Does The Russian Army Inflate Itself With Fake Tanks?
According to news sources, the Russian army has sort of redefined the concept of security. At least on the surface it now looks like super modern technology and powerful weapons will be making way for dummies, decoys, inflatable tanks, planes and rocket launchers! Their function is a more mature kind of detente; to distract attention and protect real combat units from strikes.
It is odd indeed that even from a distance of only 100 meters (328 feet), there’s no telling the difference between fake military hardware and the real thing. Perhaps it can fool the eye because all the equipment is fitted out to natural size and scale. Not only that, this military hardware has already been effectively (albeit quietly) used for the purpose of protecting Russian strategic installations from surveillance satellites.
Russian balloon-maker Rusbal, is a Research and Development enterprise located near Moscow. Their designers came up with the idea to inflate tanks like air balloons and they are responsible for exporting many fake weapons and armaments to other countries. The weaponry looks just like the real thing and it actually comes ready to inflate. Russia’s defense minister had placed his own order for a supply of full-scale inflatable weapon models, including the S-300 long range surface-to-air missile systems and inflatable models of tanks and airplanes, including the Su-27 (Flanker) fighter jet.
One news source claims the Russian army has been purchasing military dummies for the last three years. The problem with these earlier models was that that they were initially constructed of plywood, rubber or plastic. They were not only heavy but also unnatural looking. Now that’s all changed. In the words of Aleksandr Talanov, the plant’s Director General:
“They can reproduce a radar band, a thermal and near infra-red band similar to those produced by night vision instruments. All these makeshift models appear as real hardware on all these instruments.
Incredibly, the dummies actually radiate warmth, giving the distinct impression that engines are being warmed up and repelling the radio waves of enemy radars as if they were real combat vehicles. To foster the illusion, a launcher, for example, when photographed from the air or outer space can actually assume combat or traveling positions. Inflating a tank requires four minutes to set up on a battlefield; a launcher needs five.
According to Yury Stepanov, Rusbal’s laboratory chief:
“In a real district, a tank’s tower can be fixed more to the left or more to the right, so we show all these positions. There can also be additional fuel tanks. The real vehicles have them.”
Rusbal has increased production on full-scale inflatable weapons and armaments that are designed specifically to deceive passing satellites and spy planes about the country's real military strength. The company head, Aleksandr Talanov, has stated publicly that Rusbal plans to take the illusion of military might even further with the creation of models not only equipped with radar but also armed with radio-technical bands to enable them to imitate radio traffic and the appearance of working radar aids!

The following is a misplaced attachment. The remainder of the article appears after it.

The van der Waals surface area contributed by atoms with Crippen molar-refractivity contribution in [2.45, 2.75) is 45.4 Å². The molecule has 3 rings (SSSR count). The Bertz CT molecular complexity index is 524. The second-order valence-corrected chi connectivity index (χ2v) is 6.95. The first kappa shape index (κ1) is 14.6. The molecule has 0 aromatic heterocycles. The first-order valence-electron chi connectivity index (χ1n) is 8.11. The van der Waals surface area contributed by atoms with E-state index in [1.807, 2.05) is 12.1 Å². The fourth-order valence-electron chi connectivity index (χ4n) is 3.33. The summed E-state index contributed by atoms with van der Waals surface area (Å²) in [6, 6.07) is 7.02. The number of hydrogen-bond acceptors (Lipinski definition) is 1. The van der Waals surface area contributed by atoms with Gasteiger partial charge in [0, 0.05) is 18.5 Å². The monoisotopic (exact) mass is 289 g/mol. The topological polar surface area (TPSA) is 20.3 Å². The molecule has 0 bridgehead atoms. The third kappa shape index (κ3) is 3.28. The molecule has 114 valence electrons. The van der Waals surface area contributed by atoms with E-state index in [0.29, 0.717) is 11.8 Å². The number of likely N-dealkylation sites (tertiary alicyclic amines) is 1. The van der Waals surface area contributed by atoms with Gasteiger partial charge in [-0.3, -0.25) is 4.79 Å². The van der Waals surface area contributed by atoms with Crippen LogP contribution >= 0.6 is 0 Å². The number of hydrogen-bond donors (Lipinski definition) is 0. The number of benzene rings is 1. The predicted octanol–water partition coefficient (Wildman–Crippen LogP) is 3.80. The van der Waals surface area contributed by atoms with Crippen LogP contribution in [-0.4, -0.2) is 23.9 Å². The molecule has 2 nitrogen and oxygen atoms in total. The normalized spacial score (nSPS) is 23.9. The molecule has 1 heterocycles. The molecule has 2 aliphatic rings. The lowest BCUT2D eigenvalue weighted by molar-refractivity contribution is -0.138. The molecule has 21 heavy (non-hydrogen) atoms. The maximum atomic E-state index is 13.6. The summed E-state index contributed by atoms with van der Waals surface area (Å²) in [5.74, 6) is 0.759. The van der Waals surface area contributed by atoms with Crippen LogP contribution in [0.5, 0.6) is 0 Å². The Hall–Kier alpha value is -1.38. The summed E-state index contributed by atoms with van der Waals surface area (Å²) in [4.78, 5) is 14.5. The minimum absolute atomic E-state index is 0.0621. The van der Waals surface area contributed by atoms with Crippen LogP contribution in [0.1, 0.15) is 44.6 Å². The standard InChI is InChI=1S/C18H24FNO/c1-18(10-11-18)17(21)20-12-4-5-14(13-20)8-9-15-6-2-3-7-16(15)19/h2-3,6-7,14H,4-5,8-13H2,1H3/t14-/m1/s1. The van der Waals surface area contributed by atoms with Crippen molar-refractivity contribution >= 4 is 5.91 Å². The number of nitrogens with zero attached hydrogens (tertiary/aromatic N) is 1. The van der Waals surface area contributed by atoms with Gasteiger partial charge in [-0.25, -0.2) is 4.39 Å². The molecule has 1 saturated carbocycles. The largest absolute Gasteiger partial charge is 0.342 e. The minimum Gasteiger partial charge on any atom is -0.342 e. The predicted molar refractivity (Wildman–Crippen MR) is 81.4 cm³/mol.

But the illusion needs one more thing to make the bogus equipment look real to spy satellites and reconnaissance planes; soldiers. Yes, a group of soldiers need to be deployed to allegedly service this equipment. They can be made to mount guards, carry out repairs and engage in training. This is one aspect of maintaining the illusion that Rusbal admits may not be feasable.
Russia is not the first country to think of this idea, no matter how wild it may sound. Dummies have been used throughout world history as part of military deception. During World War II a mission called “Fortitude South” used inflatable rubber armaments to create the illusion of a large invasion force being amassed in Kent, leading Germany to concentrate their forces in Pas-de-Calais rather than Normandy. In that same conflict, British magician, Jasper Maskylne, is reported to have created dummy submarines and fake tanks to distract Rommel's army. More recently, during the first Gulf War, Saddam deployed phony jets and Scuds for the sole purpose of misleading allied pilots on bombing raids.
So we can conclude that nothing about war is really new except for maybe one thing. If the illusion of fake weapons can be carried to include fake soldiers, why not carry the whole mirage even further by declaring and waging “fake wars?” Then no one will get hurt or need any weapons and everyone can go home and watch the evening news in a sort of peace!
M Dee Dubroff